Gynecologic cancers in pregnancy: Guidelines of a second international consensus meeting

Frédéric Amant*, Michael J. Halaska, Monica Fumagalli, Karina Dahl Steffensen, Christianne Lok, Kristel Van Calsteren, Sileny N. Han, Olivier Mir, Robert Fruscio, Cathérine Uzan, Cynthia Maxwell, Jana Dekrem, Goedele Strauven, Mina Mhallem Gziri, Vesna Kesic, Paul Berveiller, Frank Van Den Heuvel, Petronella B. Ottevanger, Ignace Vergote, Michael LishnerPhilippe Morice, Irena Nulman

*Corresponding author for this work

Research output: Contribution to journalReview articlepeer-review

178 Scopus citations


Objectives: This study aimed to provide timely and effective guidance for pregnant women and health care providers to optimize maternal treatment and fetal protection and to promote effective management of the mother, fetus, and neonate when administering potentially teratogenic medications. New insights and more experience were gained since the first consensus meeting 5 years ago. Methods: Members of the European Society of Gynecological Oncology task force "Cancer in Pregnancy" in concert with other international experts reviewed the existing literature on their respective areas of expertise. The summaries were subsequently merged into a complete article that served as a basis for discussion during the consensus meeting. All participants approved the final article. Results: In the experts' view, cancer can be successfully treated during pregnancy in collaboration with a multi-disciplinary team, optimizing maternal treatment while considering fetal safety. To maximize the maternal outcome, cancer treatment should follow a standard treatment protocol as for non pregnant patients. Iatrogenic pre-maturity should be avoided. Individualization of treatment and effective psychologic support is imperative to provide throughout the pregnancy period. Diagnostic procedures, including staging examinations and imaging, such as magnetic resonance imaging and sonography, are preferable. Pelvic surgery, either open or laparoscopic, as part of a treatment protocol, may reveal beneficial outcomes and is preferably performed by experts. Most standard regimens of chemotherapy can be administered from 14 weeks gestational age onward. Apart from cervical and vulvar cancer, as well as important vulvar scarring, the mode of delivery is determined by the obstetrician. Term delivery is aimed for. Breast-feeding should be considered based on individual drug safety and neonatologist-breast-feeding expert's consult. Conclusions: Despite limited evidence-based information, cancer treatment during pregnancy can succeed. State-of-the-art treatment should be provided for this vulnerable population to preserve maternal and fetal prognosis. Supplementary Information: Supplementary data on teratogenic effects, ionizing examinations, sentinel lymph node biopsy, tumor markers during pregnancy, as well as additional references and tables are available at the extended online version of this consensus article, go to IGC/A197.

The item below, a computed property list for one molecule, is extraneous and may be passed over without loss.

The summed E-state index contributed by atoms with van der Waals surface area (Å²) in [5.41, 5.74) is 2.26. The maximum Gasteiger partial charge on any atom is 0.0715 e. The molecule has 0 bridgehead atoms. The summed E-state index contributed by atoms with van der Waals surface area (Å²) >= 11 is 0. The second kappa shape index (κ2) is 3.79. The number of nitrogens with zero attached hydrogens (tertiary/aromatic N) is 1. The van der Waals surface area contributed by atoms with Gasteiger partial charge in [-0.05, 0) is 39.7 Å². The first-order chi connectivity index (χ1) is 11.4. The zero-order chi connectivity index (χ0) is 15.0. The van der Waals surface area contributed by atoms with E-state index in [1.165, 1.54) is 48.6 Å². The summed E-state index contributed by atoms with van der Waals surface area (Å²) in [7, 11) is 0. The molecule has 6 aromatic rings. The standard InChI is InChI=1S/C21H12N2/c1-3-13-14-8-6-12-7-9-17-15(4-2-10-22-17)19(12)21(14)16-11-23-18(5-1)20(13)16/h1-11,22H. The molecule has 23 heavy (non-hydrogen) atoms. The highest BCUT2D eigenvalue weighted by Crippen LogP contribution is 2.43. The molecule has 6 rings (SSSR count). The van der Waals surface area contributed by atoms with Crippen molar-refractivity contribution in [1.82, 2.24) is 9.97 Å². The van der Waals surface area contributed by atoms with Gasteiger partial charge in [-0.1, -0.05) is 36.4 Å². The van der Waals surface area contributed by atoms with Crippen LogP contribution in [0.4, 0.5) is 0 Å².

Original languageEnglish
Pages (from-to)394-403
Number of pages10
JournalInternational Journal of Gynecological Cancer
Issue number3
StatePublished - Mar 2014
Externally publishedYes


  • Cancer
  • Chemotherapy
  • Consensus
  • Gynecologic
  • Pregnancy


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